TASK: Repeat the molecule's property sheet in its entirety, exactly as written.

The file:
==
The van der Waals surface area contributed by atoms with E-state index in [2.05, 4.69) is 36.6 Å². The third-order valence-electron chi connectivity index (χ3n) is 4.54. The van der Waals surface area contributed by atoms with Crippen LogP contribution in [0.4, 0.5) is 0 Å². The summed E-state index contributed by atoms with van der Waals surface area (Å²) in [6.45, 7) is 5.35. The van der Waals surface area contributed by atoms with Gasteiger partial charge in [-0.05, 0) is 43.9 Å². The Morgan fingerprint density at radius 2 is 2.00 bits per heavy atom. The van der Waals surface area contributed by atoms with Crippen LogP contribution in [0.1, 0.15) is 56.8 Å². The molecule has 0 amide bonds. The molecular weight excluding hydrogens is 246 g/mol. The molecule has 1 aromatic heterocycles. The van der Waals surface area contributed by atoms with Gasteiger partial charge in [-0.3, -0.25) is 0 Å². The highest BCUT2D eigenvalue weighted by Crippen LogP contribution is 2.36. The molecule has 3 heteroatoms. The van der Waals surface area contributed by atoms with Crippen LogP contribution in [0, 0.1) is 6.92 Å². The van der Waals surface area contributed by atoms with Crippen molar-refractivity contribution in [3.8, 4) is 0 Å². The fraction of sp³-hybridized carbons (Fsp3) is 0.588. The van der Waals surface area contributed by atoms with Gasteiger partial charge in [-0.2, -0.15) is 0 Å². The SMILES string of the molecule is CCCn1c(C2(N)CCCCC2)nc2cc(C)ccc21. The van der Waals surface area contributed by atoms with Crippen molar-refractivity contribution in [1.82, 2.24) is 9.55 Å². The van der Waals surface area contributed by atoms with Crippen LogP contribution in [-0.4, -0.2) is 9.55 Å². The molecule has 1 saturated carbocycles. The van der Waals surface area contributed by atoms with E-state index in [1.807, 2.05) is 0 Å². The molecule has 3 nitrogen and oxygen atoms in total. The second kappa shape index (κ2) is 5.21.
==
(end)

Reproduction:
The van der Waals surface area contributed by atoms with E-state index in [2.05, 4.69) is 36.6 Å². The third-order valence-electron chi connectivity index (χ3n) is 4.54. The van der Waals surface area contributed by atoms with Crippen LogP contribution in [0.4, 0.5) is 0 Å². The summed E-state index contributed by atoms with van der Waals surface area (Å²) in [6.45, 7) is 5.35. The van der Waals surface area contributed by atoms with Gasteiger partial charge in [-0.05, 0) is 43.9 Å². The Morgan fingerprint density at radius 2 is 2.00 bits per heavy atom. The van der Waals surface area contributed by atoms with Crippen LogP contribution in [0.1, 0.15) is 56.8 Å². The molecule has 0 amide bonds. The molecular weight excluding hydrogens is 246 g/mol. The molecule has 1 aromatic heterocycles. The van der Waals surface area contributed by atoms with Gasteiger partial charge in [-0.3, -0.25) is 0 Å². The highest BCUT2D eigenvalue weighted by Crippen LogP contribution is 2.36. The molecule has 3 heteroatoms. The van der Waals surface area contributed by atoms with Crippen LogP contribution in [0, 0.1) is 6.92 Å². The van der Waals surface area contributed by atoms with Crippen molar-refractivity contribution in [3.8, 4) is 0 Å². The fraction of sp³-hybridized carbons (Fsp3) is 0.588. The van der Waals surface area contributed by atoms with Gasteiger partial charge in [-0.2, -0.15) is 0 Å². The SMILES string of the molecule is CCCn1c(C2(N)CCCCC2)nc2cc(C)ccc21. The van der Waals surface area contributed by atoms with Crippen molar-refractivity contribution in [1.82, 2.24) is 9.55 Å². The van der Waals surface area contributed by atoms with Crippen LogP contribution in [-0.4, -0.2) is 9.55 Å². The molecule has 1 saturated carbocycles. The van der Waals surface area contributed by atoms with E-state index in [1.807, 2.05) is 0 Å². The molecule has 3 nitrogen and oxygen atoms in total. The second kappa shape index (κ2) is 5.21.